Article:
By Dave Downie
Everton finishing seventh in the Premier League has never been regarded as a significant achievement in the last decade or so. In fact we’ve finished in that position, or higher, in more than half of our campaigns since the turn of the millennium. Nothing much to celebrate then, for a club that’s tried and ultimately failed to break into the elite of the English game.
The dour draw with West Ham this weekend all but sealed the Blues’ fate as ‘best of the rest’ given the stronghold, both on and off the pitch, of the six sides immediately above. Indeed, it’s a title Evertonians are accustomed to – *eagerly and conveniently forgetting the two seasons preceding Ronald Koeman’s arrival.
Again, nothing to write home about on the face of it.
But whilst the usual frustrations in not being able to mount a serious top-four (now six) challenge are at the forefront of many fans’ minds, it’s worth giving this season some context and more pertinently a greater appreciation of the progress Everton have made under the new regime.
Ronald Koeman will never get the credit he deserves from either the national media or a number of supporters because for many this is a return to what had previously become the status quo for the club. But consider the seismic shift that has had to happen in less than a year to put Everton in a position where it can again address the issues in bridging the gap to those above them – it really is a considerable achievement.
It’s a year to the day since the heartbreaking FA Cup semi-final defeat to Man United. Astoundingly, it wasn’t the last of Roberto Martinez’s tenure and it’s hard to banish the feelings that we all departed Wembley with on that day. It was a an all-time low by the standards of the last ten years and given the ridiculous efforts at Anfield a few days earlier.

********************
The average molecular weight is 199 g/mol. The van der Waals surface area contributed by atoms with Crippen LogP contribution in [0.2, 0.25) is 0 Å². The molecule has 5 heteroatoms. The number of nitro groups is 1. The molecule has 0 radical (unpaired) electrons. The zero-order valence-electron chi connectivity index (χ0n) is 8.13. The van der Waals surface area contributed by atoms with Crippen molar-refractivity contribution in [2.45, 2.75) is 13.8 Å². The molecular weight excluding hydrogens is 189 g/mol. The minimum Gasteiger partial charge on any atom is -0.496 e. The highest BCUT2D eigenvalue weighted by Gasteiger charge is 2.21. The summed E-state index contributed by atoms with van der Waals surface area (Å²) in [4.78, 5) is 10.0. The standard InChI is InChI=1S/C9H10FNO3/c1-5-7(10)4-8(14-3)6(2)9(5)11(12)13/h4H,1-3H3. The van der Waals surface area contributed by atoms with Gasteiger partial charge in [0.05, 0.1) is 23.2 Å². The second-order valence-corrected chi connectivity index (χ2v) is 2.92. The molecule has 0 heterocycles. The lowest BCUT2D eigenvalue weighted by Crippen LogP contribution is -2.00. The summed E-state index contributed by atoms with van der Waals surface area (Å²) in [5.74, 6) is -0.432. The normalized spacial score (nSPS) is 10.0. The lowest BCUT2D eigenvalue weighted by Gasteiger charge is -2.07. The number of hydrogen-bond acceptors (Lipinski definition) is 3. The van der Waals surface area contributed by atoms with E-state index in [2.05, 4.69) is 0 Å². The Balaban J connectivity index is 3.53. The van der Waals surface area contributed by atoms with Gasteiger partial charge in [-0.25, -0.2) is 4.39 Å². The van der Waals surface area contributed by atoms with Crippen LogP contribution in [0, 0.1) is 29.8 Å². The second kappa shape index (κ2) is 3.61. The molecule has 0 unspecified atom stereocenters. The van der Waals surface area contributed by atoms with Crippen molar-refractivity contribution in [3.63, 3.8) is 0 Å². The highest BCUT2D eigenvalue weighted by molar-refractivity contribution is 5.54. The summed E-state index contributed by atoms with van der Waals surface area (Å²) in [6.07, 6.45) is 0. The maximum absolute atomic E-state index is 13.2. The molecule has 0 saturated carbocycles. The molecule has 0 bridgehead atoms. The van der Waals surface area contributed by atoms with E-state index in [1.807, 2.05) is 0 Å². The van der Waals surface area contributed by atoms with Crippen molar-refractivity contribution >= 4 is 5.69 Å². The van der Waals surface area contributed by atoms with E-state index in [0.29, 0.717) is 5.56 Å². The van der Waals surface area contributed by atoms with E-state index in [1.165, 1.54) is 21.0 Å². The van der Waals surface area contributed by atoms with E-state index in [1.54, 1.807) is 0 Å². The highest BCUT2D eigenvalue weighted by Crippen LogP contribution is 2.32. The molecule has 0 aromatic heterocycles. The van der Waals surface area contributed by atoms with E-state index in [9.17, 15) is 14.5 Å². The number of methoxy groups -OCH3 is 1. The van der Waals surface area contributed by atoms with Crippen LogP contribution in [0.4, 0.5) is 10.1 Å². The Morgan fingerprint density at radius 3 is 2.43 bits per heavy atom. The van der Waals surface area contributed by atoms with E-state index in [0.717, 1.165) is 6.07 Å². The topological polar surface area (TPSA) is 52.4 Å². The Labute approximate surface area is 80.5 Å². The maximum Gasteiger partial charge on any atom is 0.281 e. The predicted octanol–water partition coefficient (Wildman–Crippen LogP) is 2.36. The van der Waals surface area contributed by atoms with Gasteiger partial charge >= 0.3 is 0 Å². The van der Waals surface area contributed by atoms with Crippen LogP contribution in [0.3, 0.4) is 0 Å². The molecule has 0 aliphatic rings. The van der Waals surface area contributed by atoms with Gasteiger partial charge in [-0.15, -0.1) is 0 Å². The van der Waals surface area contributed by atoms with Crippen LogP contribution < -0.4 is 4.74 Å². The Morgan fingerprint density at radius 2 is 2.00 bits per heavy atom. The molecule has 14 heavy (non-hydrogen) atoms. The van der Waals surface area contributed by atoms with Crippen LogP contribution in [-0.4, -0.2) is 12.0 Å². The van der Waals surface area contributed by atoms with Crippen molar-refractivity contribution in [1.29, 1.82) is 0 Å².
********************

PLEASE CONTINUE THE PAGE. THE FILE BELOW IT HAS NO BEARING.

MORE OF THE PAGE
Everton were in a mess.
Thankfully Martinez was sacked and replaced by Koeman, but it’s easy to forget the deluge he left behind before bizarrely being given the Belgian national job.
Fast-forward a year and Everton have never been better placed to mount a challenge for the success that eluded them throughout the years when they occupied the Europa League places. Koeman has pragmatically driven the club back to where it was several years ago, only this time he’s backed by the ammunition that can take the Blues to the next level.
Goodison Park is now a fortress again with fans relishing games at the Old Lady – a year ago it almost became a chore to support Everton at home and the atmosphere, although still not great, is much better. Add to that the emergence of some outstanding young players and the addition of top-class players in Morgan Schneiderlin and Idrissa Gueye, and it becomes clear just how marked the improvement has been under Ronald Koeman.
Yes, the next challenge is much more difficult one, but for a club in transition this season, Everton and Koeman have done fantastically well.